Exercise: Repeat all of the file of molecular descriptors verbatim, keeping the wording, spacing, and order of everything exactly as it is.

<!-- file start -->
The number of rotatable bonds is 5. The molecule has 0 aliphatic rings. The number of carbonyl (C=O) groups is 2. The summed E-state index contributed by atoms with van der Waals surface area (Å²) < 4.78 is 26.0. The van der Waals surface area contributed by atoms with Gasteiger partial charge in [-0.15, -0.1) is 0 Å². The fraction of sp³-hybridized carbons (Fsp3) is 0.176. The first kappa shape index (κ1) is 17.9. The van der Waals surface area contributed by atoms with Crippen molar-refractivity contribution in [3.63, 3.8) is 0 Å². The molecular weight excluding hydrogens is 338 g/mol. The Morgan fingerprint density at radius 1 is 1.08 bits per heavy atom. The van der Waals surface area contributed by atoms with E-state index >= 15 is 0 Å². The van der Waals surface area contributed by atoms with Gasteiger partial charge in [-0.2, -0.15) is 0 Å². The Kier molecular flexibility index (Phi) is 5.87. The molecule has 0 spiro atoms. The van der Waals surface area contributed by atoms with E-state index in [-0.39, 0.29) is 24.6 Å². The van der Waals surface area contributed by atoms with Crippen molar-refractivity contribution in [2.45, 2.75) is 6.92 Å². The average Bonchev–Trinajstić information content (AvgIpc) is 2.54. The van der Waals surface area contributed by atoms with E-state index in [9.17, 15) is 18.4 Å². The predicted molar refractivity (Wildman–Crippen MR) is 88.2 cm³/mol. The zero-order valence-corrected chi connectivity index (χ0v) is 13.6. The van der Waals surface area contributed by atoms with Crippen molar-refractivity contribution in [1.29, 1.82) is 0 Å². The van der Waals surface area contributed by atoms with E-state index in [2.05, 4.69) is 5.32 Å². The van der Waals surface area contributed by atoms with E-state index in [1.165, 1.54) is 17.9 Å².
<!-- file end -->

The number of rotatable bonds is 5. The molecule has 0 aliphatic rings. The number of carbonyl (C=O) groups is 2. The summed E-state index contributed by atoms with van der Waals surface area (Å²) < 4.78 is 26.0. The van der Waals surface area contributed by atoms with Gasteiger partial charge in [-0.15, -0.1) is 0 Å². The fraction of sp³-hybridized carbons (Fsp3) is 0.176. The first kappa shape index (κ1) is 17.9. The van der Waals surface area contributed by atoms with Crippen molar-refractivity contribution in [3.63, 3.8) is 0 Å². The molecular weight excluding hydrogens is 338 g/mol. The Morgan fingerprint density at radius 1 is 1.08 bits per heavy atom. The van der Waals surface area contributed by atoms with E-state index >= 15 is 0 Å². The van der Waals surface area contributed by atoms with Gasteiger partial charge in [-0.2, -0.15) is 0 Å². The Kier molecular flexibility index (Phi) is 5.87. The molecule has 0 spiro atoms. The van der Waals surface area contributed by atoms with E-state index in [-0.39, 0.29) is 24.6 Å². The van der Waals surface area contributed by atoms with Crippen molar-refractivity contribution in [2.45, 2.75) is 6.92 Å². The average Bonchev–Trinajstić information content (AvgIpc) is 2.54. The van der Waals surface area contributed by atoms with E-state index in [9.17, 15) is 18.4 Å². The predicted molar refractivity (Wildman–Crippen MR) is 88.2 cm³/mol. The zero-order valence-corrected chi connectivity index (χ0v) is 13.6. The van der Waals surface area contributed by atoms with Crippen molar-refractivity contribution in [1.29, 1.82) is 0 Å². The van der Waals surface area contributed by atoms with E-state index in [2.05, 4.69) is 5.32 Å². The van der Waals surface area contributed by atoms with E-state index in [1.165, 1.54) is 17.9 Å².